Forecasting U.S. elections with compartmental models

U.S. election prediction involves polling likely voters, making assumptions about voter turnout, and accounting for various features such as state demographics and voting history. While political elections in the United States are decided at the state level, errors in forecasting are correlated between states. With the goal of better understanding these correlations and exploring how states influence each other, we develop a framework for forecasting elections in the U.S. from the perspective of dynamical systems. Through a simple approach that borrows ideas from epidemiology, we show how to combine a compartmental model with public polling data from HuffPost and RealClearPolitics to forecast gubernatorial, senatorial, and presidential elections at the state level. Our results for the 2012 and 2016 U.S. races are largely in agreement with those of popular pollsters, and we use our new model to explore how subjective choices about uncertainty impact results. We conclude by forecasting the senatorial and gubernatorial races in the 2018 U.S. midterm elections of 6 November 2018. This is joint work with Daniel F. Linder (Augusta University), Mason A. Porter (UCLA), and Grzegorz A. Rempala (Ohio State).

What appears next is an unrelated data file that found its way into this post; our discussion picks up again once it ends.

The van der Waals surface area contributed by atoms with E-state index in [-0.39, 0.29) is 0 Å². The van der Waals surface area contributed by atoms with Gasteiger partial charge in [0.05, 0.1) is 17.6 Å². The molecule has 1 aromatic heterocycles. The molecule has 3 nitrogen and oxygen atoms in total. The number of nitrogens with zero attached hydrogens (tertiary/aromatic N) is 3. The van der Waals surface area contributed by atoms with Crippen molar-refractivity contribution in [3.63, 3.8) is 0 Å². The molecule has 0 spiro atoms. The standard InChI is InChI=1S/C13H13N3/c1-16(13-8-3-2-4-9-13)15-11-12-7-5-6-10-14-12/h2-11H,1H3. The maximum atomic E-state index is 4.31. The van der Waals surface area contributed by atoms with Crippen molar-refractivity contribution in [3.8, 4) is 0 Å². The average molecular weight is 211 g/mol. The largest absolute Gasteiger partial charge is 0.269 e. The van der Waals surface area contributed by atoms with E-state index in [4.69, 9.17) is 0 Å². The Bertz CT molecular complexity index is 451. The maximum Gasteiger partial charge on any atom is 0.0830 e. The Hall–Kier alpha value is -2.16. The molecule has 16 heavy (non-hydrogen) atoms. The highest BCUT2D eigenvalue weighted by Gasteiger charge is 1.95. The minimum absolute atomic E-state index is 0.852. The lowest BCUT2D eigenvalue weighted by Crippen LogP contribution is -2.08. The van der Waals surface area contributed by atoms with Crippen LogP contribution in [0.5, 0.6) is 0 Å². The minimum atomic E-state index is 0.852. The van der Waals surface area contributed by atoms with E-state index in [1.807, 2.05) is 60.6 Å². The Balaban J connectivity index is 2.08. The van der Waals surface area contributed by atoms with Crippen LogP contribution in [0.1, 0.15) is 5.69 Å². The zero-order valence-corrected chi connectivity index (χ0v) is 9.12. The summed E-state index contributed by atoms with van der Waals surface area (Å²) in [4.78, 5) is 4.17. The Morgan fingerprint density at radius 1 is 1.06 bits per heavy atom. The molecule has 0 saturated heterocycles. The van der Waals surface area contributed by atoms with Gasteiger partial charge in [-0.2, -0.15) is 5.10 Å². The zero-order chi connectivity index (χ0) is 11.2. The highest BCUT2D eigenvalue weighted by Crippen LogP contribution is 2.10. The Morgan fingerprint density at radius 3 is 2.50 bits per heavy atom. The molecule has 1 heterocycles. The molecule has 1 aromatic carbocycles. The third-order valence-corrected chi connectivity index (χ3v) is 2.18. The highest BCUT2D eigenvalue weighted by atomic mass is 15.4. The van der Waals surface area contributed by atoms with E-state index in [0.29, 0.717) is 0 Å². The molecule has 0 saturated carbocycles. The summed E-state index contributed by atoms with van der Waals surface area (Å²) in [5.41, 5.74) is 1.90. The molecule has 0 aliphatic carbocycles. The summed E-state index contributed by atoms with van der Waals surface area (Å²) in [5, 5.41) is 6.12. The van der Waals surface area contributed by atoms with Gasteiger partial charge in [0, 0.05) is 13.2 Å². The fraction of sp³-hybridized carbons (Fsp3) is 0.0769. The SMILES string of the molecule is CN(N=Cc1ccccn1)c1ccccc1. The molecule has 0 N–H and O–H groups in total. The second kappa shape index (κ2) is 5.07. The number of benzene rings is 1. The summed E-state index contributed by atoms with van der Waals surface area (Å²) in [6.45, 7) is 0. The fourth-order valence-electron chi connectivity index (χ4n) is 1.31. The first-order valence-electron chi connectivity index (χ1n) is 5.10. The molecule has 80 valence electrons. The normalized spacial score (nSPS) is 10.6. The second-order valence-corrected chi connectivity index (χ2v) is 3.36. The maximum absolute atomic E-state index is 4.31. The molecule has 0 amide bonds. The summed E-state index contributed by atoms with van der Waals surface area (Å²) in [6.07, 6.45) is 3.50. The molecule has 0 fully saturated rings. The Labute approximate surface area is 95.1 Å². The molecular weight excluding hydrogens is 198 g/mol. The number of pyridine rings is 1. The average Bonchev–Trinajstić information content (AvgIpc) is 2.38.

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Stochastic Actor-Oriented Modeling of Social Network Dynamics
John Light

Many systems of scientific interest can be naturally thought of as networks of evolving relationships, for instance, linkages between neurons in the brain, computers on the internet, or adolescents in a high school. The last 20 years or so h

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vConTACT2: Leveraging network analytics to classify novel viruses
Benjamin Bolduc

Viruses of bacteria and archaea are likely to be critical to all natural, engineered and human ecosystems, and yet their study is hampered by the lack of a universal or scalable taxonomic framework. Here, we introduce vConTACT 2.0, a network

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Community detection with realistic network models: a superimposed SBM and a hyperbolic space model
Subhadeep Paul

Detecting communities or a group of vertices that are similar to each other in a complex network is a well-studied problem in network science. Methods for community detection include model-based approaches, namely, based on the stochastic bl

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Attack Tolerance of Dynamic Networks